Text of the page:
I'll be the first to stick my neck out here...:)
Consulting fees to prepare an RFP for security/surveillance projects is typically 5% to 20% of the total installed system cost. The percentage is smaller for larger projects and larger for smaller projects.
For a $100,000 project, a fee in the $15,000 to $20,000 range (15-20%) would be common. On a $1 million dollar project, a fee in the $50,000 to $75,000 range (5% to 7.5%) would probably be in the ball park.
Many consultants have a minimum charge because there is a certain minimum effort required to prepare any type of RFP regardless of how small the system is. So for a very small system, you might end up paying almost as much in consulting fees as you would for the system.
Factors that can affect consulting fees can include:
- Amount of assessment/needs analysis that must be before the RFP can be written.
- Are we specifying entirely new systems or having to upgrade/integrate existing systems?
- Style of specification writing desired or required by law (proprietary, descriptive, performance)
- Numbers and types of systems (video, wireless, access control, alarm, etc.)
- Number and level of detail required in RFP drawings, if any.
- Location of project (is out-of-town travel required)
- Type of support services desired during procurement (pre-bid conference, bid analysis, contract negotiation, etc.)
- Type of support service desired during construction (attend construction meetings, submittal review, periodic site inspections, process change orders, review payment applications, final testing and punch-list, etc.)
Michael, this helps and puts the discussion to a strong start!
My first / main question is: How many hours does this assume? For instance, the 100k project? Is that 100 to 200 hours or so?
As you mention, certainly it depends on the scope / what's included.
Could an end user hire a consultant say for 10 or 20 hours to provide guidance? Even that would seem to provide a lot of value compared to the crazy hodgepodge approach we see in many RFPs?
In answer to your first question, I would estimate somewhere between 80 and 120 hours of effort for a $100K project. This would include doing a basic needs analysis, preparing the RFP and drawing attachments, attending the pre-bid conference, and assisting with evalution of the proposals. Construction phase services would be extra.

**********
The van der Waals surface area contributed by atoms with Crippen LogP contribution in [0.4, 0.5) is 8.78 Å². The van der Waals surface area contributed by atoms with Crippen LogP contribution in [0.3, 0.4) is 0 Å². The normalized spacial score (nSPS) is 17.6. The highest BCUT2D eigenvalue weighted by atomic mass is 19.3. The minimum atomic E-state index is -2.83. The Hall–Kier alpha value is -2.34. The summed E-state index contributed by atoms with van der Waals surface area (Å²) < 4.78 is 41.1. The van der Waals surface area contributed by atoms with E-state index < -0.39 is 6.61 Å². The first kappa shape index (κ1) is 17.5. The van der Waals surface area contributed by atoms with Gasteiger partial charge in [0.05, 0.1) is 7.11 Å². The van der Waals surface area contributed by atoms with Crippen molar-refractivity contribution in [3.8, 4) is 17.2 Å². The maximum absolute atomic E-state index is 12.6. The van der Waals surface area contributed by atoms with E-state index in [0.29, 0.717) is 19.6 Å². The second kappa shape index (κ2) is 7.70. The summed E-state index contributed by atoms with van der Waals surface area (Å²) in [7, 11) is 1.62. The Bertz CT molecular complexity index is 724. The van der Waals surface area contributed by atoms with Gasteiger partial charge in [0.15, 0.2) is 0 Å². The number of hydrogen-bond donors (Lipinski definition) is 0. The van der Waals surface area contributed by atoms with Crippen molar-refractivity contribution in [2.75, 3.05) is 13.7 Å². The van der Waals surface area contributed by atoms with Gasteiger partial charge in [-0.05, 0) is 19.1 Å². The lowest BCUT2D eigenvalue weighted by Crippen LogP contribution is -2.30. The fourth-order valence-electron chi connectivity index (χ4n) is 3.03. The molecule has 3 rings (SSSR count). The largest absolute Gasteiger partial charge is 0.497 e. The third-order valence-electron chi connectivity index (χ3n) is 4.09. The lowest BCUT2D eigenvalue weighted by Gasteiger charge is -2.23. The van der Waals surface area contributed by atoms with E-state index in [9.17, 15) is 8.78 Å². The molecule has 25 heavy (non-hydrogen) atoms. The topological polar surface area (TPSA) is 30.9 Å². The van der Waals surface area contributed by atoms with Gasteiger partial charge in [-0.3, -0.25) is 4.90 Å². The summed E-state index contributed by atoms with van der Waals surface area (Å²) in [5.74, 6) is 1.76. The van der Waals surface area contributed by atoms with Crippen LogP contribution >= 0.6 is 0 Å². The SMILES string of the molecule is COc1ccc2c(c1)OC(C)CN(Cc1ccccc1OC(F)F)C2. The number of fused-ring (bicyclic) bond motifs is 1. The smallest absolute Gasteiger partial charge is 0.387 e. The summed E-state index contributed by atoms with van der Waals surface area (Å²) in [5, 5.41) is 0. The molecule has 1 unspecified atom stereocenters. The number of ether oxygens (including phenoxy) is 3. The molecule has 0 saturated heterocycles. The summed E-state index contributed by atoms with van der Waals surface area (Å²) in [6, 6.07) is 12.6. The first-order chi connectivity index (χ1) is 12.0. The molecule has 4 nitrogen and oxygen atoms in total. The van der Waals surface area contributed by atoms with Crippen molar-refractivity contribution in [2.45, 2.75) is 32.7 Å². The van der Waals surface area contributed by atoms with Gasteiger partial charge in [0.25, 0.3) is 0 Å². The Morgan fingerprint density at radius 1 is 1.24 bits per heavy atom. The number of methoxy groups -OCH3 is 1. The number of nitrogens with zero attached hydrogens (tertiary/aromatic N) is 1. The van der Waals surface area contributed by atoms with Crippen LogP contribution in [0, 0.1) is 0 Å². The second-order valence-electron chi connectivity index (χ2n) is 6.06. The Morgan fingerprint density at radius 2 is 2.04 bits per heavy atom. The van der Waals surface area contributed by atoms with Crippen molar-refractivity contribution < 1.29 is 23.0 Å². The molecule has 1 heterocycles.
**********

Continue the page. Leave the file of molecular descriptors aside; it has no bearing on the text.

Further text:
In answer to your second question, yes, I often get called in by clients who want advice on how to prepare their RFP or specs themselves, or to review documents that they have produced in-house. The 10 to 20 hour figure that you stated is about right for this type of effort.
I had an interesting experience along these lines a few years ago. I got a call from a security manager at a research company asking if I could help her to review a RFP and specification that she was about to issue. I met her at her office and she handed me some documents to read. After a few minutes, she asked me what I thought of her spec. I answered: "It's very well-written; I wrote it myself....". As it turns out,. this woman had gotten hold of a copy of a spec I had written for another client a few years back and had simply done a quick edit to make it her own. The woman was very embarrassed, apologized and I quickly left. She didn't hire me and I don't know if she ended up using my spec or not to issue her RFP.
Wow, that's quite a story!
I am curious. Is there copyright issues involved there? Does the consultant typically retain copyright or the end user? Can the end user who purchases a consultant's service than freely share with others?
Specs are so routinely chopped and re-used, I have never given much thought to this aspect.
Many consultant and engineer contracts are modeled loosely after architect (AIA) contracts. These contracts typically state that drawings and specifications are "instruments of service" and that the creator (architect or consultant) retains copyright. The owner is granted rights to use the documents on one specific project and may not reuse them on other projects without further compensation. Should the owner choose to reuse documents without permission, the document creator is absolved of all liability from such reuse.